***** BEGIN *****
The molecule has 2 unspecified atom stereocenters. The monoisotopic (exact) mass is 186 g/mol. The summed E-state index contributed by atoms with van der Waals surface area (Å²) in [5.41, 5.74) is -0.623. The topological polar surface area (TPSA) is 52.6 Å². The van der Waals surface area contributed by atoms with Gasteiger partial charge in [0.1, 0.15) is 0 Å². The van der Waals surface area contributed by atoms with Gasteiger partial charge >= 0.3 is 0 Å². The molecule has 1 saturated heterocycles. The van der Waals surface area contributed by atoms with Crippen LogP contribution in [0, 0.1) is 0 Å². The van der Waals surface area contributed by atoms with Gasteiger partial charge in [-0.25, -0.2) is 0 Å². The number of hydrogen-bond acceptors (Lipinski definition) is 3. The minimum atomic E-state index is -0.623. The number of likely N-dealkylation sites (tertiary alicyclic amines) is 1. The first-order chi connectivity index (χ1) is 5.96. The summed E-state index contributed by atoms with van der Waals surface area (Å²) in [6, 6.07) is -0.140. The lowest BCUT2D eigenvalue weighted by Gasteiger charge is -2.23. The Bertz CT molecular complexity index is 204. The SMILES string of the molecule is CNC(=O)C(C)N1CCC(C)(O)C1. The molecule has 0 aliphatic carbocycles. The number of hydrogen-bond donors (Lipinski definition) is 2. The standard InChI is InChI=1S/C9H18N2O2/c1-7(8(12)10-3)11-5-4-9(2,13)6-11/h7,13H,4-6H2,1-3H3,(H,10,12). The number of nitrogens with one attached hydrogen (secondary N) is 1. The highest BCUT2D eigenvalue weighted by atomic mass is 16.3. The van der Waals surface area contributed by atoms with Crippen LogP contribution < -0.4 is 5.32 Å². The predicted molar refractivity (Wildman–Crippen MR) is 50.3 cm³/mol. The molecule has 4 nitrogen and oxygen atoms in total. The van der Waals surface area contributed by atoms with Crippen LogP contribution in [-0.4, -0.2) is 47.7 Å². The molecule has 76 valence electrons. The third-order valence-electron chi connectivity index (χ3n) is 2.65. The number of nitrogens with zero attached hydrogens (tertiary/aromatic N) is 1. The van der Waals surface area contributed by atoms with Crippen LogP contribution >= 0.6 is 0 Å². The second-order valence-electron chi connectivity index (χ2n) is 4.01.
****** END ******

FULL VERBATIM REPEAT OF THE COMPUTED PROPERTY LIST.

The molecule has 2 unspecified atom stereocenters. The monoisotopic (exact) mass is 186 g/mol. The summed E-state index contributed by atoms with van der Waals surface area (Å²) in [5.41, 5.74) is -0.623. The topological polar surface area (TPSA) is 52.6 Å². The van der Waals surface area contributed by atoms with Gasteiger partial charge in [0.1, 0.15) is 0 Å². The van der Waals surface area contributed by atoms with Gasteiger partial charge >= 0.3 is 0 Å². The molecule has 1 saturated heterocycles. The van der Waals surface area contributed by atoms with Crippen LogP contribution in [0, 0.1) is 0 Å². The van der Waals surface area contributed by atoms with Gasteiger partial charge in [-0.25, -0.2) is 0 Å². The number of hydrogen-bond acceptors (Lipinski definition) is 3. The minimum atomic E-state index is -0.623. The number of likely N-dealkylation sites (tertiary alicyclic amines) is 1. The first-order chi connectivity index (χ1) is 5.96. The summed E-state index contributed by atoms with van der Waals surface area (Å²) in [6, 6.07) is -0.140. The lowest BCUT2D eigenvalue weighted by Gasteiger charge is -2.23. The Bertz CT molecular complexity index is 204. The SMILES string of the molecule is CNC(=O)C(C)N1CCC(C)(O)C1. The molecule has 0 aliphatic carbocycles. The number of hydrogen-bond donors (Lipinski definition) is 2. The standard InChI is InChI=1S/C9H18N2O2/c1-7(8(12)10-3)11-5-4-9(2,13)6-11/h7,13H,4-6H2,1-3H3,(H,10,12). The number of nitrogens with one attached hydrogen (secondary N) is 1. The highest BCUT2D eigenvalue weighted by atomic mass is 16.3. The van der Waals surface area contributed by atoms with Crippen LogP contribution < -0.4 is 5.32 Å². The predicted molar refractivity (Wildman–Crippen MR) is 50.3 cm³/mol. The molecule has 4 nitrogen and oxygen atoms in total. The van der Waals surface area contributed by atoms with Crippen LogP contribution in [-0.4, -0.2) is 47.7 Å². The molecule has 76 valence electrons. The third-order valence-electron chi connectivity index (χ3n) is 2.65. The number of nitrogens with zero attached hydrogens (tertiary/aromatic N) is 1. The van der Waals surface area contributed by atoms with Crippen LogP contribution >= 0.6 is 0 Å². The second-order valence-electron chi connectivity index (χ2n) is 4.01.